Today, Muslim communities in the UK and across the world welcome Ramadan.
Ramadan is the holiest month in the Islamic calendar. It is a time of self-discipline requiring worship, reflection and self-sacrifice through charity, fasting and prayer. It is also a time of profound compassion and an opportunity to share in the suffering of others.
This year, Ramadan comes at a time when we are all being called to act selflessly
This year, Ramadan comes at a time when we are all being called to act selflessly. Each of us must act responsibly and think of others as we all work to slow the spread of COVID-19.
The impact of the virus is being felt in every community and will no doubt have an impact on our traditions and customs over Ramadan. This year some iftars (breaking the fast) will be held over video calls, and as widespread social-distancing measures have gone into effect, gatherings in mosques and homes won’t take place.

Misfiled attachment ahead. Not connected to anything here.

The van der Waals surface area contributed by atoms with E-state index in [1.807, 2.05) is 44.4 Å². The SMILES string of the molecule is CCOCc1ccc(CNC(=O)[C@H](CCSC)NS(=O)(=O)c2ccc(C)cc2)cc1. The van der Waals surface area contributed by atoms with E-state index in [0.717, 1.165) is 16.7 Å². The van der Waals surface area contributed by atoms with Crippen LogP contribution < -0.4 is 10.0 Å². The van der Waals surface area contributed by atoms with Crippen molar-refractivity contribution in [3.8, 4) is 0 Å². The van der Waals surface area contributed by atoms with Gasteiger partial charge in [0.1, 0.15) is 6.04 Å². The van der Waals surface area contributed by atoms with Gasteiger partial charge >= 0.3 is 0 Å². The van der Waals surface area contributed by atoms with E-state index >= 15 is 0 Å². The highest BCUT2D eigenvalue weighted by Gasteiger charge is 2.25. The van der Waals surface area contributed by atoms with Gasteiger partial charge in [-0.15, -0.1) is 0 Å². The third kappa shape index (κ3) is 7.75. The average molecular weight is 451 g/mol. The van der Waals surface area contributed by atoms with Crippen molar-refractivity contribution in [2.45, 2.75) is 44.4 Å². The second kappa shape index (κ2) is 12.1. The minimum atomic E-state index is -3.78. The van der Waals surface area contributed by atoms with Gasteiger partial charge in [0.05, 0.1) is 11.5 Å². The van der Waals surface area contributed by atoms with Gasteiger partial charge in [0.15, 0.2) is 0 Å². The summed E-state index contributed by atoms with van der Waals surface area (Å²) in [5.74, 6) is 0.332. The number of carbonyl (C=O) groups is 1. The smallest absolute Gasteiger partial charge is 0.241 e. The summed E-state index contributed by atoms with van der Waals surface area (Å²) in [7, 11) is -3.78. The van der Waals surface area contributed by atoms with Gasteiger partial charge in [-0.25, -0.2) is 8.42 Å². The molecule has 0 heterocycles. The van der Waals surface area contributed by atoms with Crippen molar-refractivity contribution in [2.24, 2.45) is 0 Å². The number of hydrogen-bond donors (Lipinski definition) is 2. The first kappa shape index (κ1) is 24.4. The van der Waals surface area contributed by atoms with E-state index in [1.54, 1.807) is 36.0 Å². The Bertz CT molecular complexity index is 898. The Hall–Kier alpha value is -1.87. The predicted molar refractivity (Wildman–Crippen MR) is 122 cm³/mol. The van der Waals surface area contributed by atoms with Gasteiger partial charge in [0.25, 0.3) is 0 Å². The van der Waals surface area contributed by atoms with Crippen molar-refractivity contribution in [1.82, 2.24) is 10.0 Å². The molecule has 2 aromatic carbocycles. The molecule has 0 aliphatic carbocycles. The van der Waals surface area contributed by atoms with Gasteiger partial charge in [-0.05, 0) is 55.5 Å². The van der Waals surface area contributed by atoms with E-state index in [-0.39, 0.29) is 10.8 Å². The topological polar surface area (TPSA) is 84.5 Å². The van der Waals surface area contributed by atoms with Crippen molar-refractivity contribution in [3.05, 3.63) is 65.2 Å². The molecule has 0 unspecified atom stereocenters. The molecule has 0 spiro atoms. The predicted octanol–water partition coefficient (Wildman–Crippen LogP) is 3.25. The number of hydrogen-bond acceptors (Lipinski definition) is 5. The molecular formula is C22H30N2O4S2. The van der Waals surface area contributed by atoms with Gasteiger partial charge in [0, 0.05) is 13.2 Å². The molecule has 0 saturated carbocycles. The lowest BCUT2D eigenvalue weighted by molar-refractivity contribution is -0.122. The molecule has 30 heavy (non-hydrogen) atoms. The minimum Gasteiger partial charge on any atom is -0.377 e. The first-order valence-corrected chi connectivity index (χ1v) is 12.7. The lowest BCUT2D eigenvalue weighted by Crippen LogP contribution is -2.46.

It’s been so encouraging to witness deliberate acts of courage and kindness across the country
However, amid the chaos and uncertainty, it’s been so encouraging to witness deliberate acts of courage and kindness across the country. From the people working in the frontline, many of whom are Muslim, to those delivering food to the most vulnerable and those donating to foodbanks. Let us all do what we can to help others at this time because we are all in this together.
Though we can’t gather in the usual ways this Ramadan, let us remember why we’re staying apart.
Sending warm wishes to everyone and I look forward to the time when we will be together again.